If you ever find yourself sucked into arguments with students, battling to have the last word, or getting stuck in power struggles, this post is for you. It turns out, the calmer you are, the calmer your students will be. The opposite is also true. The more you lose your cool, the more wound up they will get. Keep reading to learn how to stay calm and control your nonverbal communication with one simple strategy.
If your students escalate, you probably do too. It is difficult to stay calm when students are agitated. When you get worked up alongside your students, it will show with your body language, tone of voice, and other nonverbal cues. Your nonverbal communication can put your students further on edge. As a teacher, help students calm down by gaining control of yourself first.
Controlling your Nonverbal Communication
Nonverbal communication is often the outward portrayal of our inner thoughts and feelings. Your body reacts when your mind reacts. Therefore, a good first step to getting control of your nonverbal communication is to notice when you get agitated. In the next week or so, notice your physical reactions to negative emotions. What does your body do? Track those feelings and your bodily responses. Once you pay attention and note when you're reacting, then you are in a better position to control those reactions.
Once you notice your physical manifestations of internal thinking, the first step to gaining control is to take a deep breath. Yes, it's cliche, but that's because it works. Your brain's limbic system is responsible for your breathing, heart rate, blood pressure, and perspiration. Taking a deep breath allows you to control all of those things, which, if left unchecked, may cause some pretty serious negative nonverbal communication.
In utero, the limbic system was one of the first parts of your brain to develop. In animals with less developed brains (skittish ones like lizards and birds), the limbic system controls a lot of their lives. It is a tool for survival and the cause of our fight, flight, or freeze responses. When you experience negative emotions or feel threatened (think a misbehaving student), that part of your brain can take over. If you don't gain control of your basic biological functions, they will make it really hard to think.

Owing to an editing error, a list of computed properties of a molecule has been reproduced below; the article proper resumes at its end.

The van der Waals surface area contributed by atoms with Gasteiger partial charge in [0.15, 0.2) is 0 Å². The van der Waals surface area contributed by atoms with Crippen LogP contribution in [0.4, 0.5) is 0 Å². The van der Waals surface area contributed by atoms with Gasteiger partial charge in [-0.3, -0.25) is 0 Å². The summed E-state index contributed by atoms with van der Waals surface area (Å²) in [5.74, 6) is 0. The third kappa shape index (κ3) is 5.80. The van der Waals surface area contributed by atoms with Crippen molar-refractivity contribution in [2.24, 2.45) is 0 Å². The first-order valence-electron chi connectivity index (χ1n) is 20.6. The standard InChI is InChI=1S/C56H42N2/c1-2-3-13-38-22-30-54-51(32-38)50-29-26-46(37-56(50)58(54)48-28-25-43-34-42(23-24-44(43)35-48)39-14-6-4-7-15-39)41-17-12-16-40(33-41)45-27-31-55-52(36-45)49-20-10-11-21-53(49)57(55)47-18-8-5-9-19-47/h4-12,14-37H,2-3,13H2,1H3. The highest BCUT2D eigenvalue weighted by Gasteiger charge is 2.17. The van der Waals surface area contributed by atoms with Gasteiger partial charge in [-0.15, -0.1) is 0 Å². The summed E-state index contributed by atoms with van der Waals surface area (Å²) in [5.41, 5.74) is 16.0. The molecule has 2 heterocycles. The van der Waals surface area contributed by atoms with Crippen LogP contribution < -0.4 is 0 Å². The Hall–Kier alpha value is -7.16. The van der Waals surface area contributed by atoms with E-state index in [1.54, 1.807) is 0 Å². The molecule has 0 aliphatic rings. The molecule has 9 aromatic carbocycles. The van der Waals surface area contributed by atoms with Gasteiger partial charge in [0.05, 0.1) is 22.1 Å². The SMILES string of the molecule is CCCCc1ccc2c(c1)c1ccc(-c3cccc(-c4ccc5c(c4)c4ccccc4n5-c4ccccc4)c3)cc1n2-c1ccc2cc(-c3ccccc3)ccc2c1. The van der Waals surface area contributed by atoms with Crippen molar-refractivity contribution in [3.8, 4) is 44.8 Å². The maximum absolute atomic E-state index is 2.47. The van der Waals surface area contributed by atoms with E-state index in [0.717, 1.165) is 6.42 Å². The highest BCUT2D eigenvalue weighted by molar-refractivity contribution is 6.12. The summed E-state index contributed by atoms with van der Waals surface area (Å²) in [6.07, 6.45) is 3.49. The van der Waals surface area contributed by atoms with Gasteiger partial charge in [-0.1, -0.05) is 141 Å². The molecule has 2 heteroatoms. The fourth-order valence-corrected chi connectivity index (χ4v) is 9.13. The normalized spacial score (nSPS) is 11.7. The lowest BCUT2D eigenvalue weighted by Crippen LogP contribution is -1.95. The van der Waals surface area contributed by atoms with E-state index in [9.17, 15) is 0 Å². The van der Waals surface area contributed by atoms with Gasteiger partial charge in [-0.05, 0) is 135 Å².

Why Breathing Works
When your body reacts to threat, it pumps oxygen to the parts of your body needed to respond to a threat...something like a bear attack requires blood in places other than your brain. Breathing deeply sends oxygen back to your brain. Also, taking the conscious step to take a deep breath brings control and intention back to your conscious brain (the frontal lobe and prefrontal cortex). This part of your brain has the ability to take over control from your primitive survival brain.
Use What Happens Inside to Control What Happens Outside
When you start this deep breathing, first of all, nobody else needs to know. That's the coolest part of being mindful. Controlling your thinking and being present is something only you are aware of. Notice how your brain starts to think again when you breathe deeply. Then, you can do a body scan to attend to your nonverbal communication. Is your brow furrowed? Are your fists clenched? Did you cross your arms defensively? Are you blocking the students' escape route? Did you puff up your chest? If you said yes to any of these, go back through and reverse the nonverbal cues.
How You Should Stand
To help students deescalate, begin by gently resting your hands by your sides. Unclench your fists and make a neutral face. If you're in between the student and the door, move. Convey the message that you're not scared, mad, scary, or threatening. Help them see that they're not scary either.
How This Supports Relationships
How would students feel differently about two different teachers: one that helps them deescalate when they're worked up and one that escalates them more? When teachers can step back, realize what's happening in the situation, and take some responsibility for the level of tension, they help students feel safe. Doing so calms not only the teacher, but also the student. This move also shows students that you respect their dignity by helping them avoid a scene in class. Keep your cool, help your students do the same, and develop strong, caring relationships that will help you avoid escalations in the future.
Starting with attending to your reactions and then taking a deep breathe, you can gain control of your nonverbal communication. When you breath deeply, you send oxygen to the thinking parts of your brain. That allows you to reason and notice your nonverbal communication. Control yourself so you can begin to help students do the same. They will gain respect for you and a sense of safety in your presence.
Check out the video that inspired this post!
My name is Erin E. Silcox. I'm working on my Ph.D. in Literacy Education, focusing on the intersection of trauma and literacy. I want to deepen our base of knowledge about trauma-informed practices in schools and help teachers apply findings right now.